An ex-soldier and two other men have been cleared of dishonestly obtaining cash from members of the public who donated cash to help injured servicemen and women.
Sellers in military-style clothing representing the Wounded Warrior Project (WWP) UK Ltd visited high streets, shopping centres and event venues across the UK selling raffle tickets. Tickets cost £2.50 each with the chance to win a prestige car or £10,000 in cash.
The stated purpose on the tickets was to raise £10,000 for WWP UK Ltd, which would give handouts to needy ex-forces personnel.
Collections were also taken in buckets while tickets were sold from stalls.
The competition was run by a company called Keystone Fundraising of which William Knight, 51, and John Wadsworth, 46, were directors, who in turn were both also directors of WWP UK Ltd. Fellow defendant Patrick Jarrett, 49, was also a director of Keystone for a short time.
None of the proceeds went anywhere near an injured serviceman or woman, according to prosecutors for Blackpool Council’s trading standards department.
It was later found that more than 133,000 tickets were sold out of more than 180,000 printed and they generated sales of £332,707.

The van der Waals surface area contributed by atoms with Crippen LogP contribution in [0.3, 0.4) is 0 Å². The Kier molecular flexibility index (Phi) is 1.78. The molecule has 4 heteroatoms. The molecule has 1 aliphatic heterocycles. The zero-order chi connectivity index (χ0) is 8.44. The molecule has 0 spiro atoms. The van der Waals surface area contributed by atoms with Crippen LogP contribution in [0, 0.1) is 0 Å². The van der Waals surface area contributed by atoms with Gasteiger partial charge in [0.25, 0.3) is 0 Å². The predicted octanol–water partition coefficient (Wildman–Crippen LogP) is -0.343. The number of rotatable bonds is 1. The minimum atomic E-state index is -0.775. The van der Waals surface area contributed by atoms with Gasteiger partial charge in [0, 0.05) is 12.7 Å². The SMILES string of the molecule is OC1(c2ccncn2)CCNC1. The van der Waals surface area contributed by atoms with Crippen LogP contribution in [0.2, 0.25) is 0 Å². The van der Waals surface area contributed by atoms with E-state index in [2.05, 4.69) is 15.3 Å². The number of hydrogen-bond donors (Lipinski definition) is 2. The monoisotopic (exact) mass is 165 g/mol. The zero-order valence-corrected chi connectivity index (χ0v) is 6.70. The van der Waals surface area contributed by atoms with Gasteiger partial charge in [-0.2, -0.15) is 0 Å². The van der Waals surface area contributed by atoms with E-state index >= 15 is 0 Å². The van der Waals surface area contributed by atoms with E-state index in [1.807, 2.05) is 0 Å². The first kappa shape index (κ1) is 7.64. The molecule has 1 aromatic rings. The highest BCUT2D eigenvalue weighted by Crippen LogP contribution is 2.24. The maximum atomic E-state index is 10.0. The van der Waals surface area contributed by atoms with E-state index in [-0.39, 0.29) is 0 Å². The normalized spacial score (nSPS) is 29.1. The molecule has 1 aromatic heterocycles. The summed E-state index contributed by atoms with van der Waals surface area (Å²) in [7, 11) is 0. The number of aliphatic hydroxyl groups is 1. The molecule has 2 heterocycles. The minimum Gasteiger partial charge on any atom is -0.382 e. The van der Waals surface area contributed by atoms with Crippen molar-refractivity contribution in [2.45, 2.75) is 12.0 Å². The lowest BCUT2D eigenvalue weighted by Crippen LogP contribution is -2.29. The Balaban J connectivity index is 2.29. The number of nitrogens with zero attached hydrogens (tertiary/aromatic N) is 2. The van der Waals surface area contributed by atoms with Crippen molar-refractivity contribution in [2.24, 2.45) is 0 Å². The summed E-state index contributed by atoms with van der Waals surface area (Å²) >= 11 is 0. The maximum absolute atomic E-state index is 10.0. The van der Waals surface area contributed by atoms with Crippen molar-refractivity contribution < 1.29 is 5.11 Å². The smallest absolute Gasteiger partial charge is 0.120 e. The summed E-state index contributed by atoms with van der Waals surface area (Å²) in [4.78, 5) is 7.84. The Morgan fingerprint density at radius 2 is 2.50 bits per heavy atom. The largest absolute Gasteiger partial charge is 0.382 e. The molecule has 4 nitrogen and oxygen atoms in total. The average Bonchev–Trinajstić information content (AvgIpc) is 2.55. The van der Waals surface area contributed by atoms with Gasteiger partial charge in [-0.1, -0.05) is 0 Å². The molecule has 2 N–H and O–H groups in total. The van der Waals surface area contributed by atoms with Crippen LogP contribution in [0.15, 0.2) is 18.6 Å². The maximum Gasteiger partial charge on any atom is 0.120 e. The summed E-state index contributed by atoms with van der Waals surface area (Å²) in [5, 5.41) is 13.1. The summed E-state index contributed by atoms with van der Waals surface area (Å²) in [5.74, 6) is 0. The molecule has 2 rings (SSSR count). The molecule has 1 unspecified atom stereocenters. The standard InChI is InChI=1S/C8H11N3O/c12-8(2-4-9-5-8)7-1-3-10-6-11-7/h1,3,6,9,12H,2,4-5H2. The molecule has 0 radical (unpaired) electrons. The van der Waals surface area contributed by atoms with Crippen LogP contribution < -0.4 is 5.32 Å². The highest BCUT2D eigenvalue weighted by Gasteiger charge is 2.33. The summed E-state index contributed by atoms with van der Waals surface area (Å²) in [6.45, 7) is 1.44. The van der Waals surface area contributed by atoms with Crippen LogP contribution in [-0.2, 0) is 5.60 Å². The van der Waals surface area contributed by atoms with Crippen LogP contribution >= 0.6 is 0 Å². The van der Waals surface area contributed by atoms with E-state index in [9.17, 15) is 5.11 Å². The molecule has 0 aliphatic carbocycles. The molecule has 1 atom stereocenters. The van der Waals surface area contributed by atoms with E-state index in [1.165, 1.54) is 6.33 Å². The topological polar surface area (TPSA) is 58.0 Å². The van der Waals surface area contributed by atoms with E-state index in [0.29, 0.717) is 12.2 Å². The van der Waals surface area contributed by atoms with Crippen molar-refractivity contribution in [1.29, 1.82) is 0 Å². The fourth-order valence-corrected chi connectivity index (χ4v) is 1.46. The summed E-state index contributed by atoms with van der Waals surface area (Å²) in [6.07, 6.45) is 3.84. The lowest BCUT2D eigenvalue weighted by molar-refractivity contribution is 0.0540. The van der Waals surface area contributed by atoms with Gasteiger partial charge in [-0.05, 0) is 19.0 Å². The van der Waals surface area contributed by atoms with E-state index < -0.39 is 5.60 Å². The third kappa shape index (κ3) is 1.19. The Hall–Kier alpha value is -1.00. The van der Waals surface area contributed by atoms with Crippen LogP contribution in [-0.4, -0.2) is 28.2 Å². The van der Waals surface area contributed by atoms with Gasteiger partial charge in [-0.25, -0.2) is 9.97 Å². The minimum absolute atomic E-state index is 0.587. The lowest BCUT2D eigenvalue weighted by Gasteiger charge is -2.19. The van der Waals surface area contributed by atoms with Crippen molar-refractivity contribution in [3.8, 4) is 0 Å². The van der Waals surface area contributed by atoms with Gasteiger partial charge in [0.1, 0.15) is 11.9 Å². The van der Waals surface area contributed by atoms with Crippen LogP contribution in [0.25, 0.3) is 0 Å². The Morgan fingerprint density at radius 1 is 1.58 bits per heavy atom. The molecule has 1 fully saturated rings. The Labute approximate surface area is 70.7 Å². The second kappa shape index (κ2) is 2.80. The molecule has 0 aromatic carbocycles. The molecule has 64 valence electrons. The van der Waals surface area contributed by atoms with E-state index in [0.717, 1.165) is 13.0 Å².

Preston Crown Court heard Knight later told investigators that the money from ticket sales was intended to go on wages and administration costs and that the bucket collections were the only source of cash for WWP UK Ltd, which was not a registered charity.
Giving evidence, Knight said all he intended to do was to make a difference to injured soldiers’ lives. His plans were flawed but not dishonest, the jury was told.
The jury heard around £10,000 was to be handed over to Help For Heroes at a charity night – until it decided not to be involved and cut ties with the organisation.
But on the very day of the fund- raising handover there was a burglary at the Wounded Warrior office in Blackpool and its safe containing £16,000 was stolen.
Knight, Wadsworth and Jarrett, all of Blackpool, were found not guilty of conspiracy to defraud and not guilty of possession of criminal property.
Councillor Gillian Campbell, Blackpool Council’s cabinet member for housing and quality standards, said: “This is a hugely disappointing result for us.”